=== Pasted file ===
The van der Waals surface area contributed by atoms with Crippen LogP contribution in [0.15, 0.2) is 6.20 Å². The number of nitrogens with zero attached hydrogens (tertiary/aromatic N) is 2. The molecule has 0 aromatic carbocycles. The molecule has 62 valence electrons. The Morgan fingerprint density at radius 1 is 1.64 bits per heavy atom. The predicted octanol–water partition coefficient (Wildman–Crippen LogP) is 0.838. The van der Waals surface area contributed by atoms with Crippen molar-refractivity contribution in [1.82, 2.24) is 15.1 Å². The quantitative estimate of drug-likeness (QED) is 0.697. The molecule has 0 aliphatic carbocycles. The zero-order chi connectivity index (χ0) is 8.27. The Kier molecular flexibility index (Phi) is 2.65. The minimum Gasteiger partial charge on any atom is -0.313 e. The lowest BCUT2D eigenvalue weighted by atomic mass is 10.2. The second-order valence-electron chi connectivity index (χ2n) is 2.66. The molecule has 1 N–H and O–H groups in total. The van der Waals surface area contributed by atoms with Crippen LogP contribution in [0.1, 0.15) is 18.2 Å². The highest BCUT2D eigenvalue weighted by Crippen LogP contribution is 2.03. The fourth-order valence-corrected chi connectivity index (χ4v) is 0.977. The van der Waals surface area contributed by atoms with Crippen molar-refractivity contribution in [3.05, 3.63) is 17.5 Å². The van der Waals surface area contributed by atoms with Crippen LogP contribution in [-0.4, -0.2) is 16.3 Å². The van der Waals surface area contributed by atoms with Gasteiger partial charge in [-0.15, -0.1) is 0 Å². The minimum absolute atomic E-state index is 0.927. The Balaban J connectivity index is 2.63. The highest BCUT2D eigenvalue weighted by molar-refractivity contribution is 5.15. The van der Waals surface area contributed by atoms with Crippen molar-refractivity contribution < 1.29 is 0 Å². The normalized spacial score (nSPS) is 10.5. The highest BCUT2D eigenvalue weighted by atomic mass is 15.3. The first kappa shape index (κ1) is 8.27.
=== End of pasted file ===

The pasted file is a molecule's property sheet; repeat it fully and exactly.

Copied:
The van der Waals surface area contributed by atoms with Crippen LogP contribution in [0.15, 0.2) is 6.20 Å². The number of nitrogens with zero attached hydrogens (tertiary/aromatic N) is 2. The molecule has 0 aromatic carbocycles. The molecule has 62 valence electrons. The Morgan fingerprint density at radius 1 is 1.64 bits per heavy atom. The predicted octanol–water partition coefficient (Wildman–Crippen LogP) is 0.838. The van der Waals surface area contributed by atoms with Crippen molar-refractivity contribution in [1.82, 2.24) is 15.1 Å². The quantitative estimate of drug-likeness (QED) is 0.697. The molecule has 0 aliphatic carbocycles. The zero-order chi connectivity index (χ0) is 8.27. The Kier molecular flexibility index (Phi) is 2.65. The minimum Gasteiger partial charge on any atom is -0.313 e. The lowest BCUT2D eigenvalue weighted by atomic mass is 10.2. The second-order valence-electron chi connectivity index (χ2n) is 2.66. The molecule has 1 N–H and O–H groups in total. The van der Waals surface area contributed by atoms with Crippen LogP contribution in [0.1, 0.15) is 18.2 Å². The highest BCUT2D eigenvalue weighted by Crippen LogP contribution is 2.03. The fourth-order valence-corrected chi connectivity index (χ4v) is 0.977. The van der Waals surface area contributed by atoms with Crippen molar-refractivity contribution in [3.05, 3.63) is 17.5 Å². The van der Waals surface area contributed by atoms with Crippen LogP contribution in [-0.4, -0.2) is 16.3 Å². The van der Waals surface area contributed by atoms with Gasteiger partial charge in [-0.15, -0.1) is 0 Å². The minimum absolute atomic E-state index is 0.927. The Balaban J connectivity index is 2.63. The highest BCUT2D eigenvalue weighted by molar-refractivity contribution is 5.15. The van der Waals surface area contributed by atoms with Crippen molar-refractivity contribution < 1.29 is 0 Å². The normalized spacial score (nSPS) is 10.5. The highest BCUT2D eigenvalue weighted by atomic mass is 15.3. The first kappa shape index (κ1) is 8.27.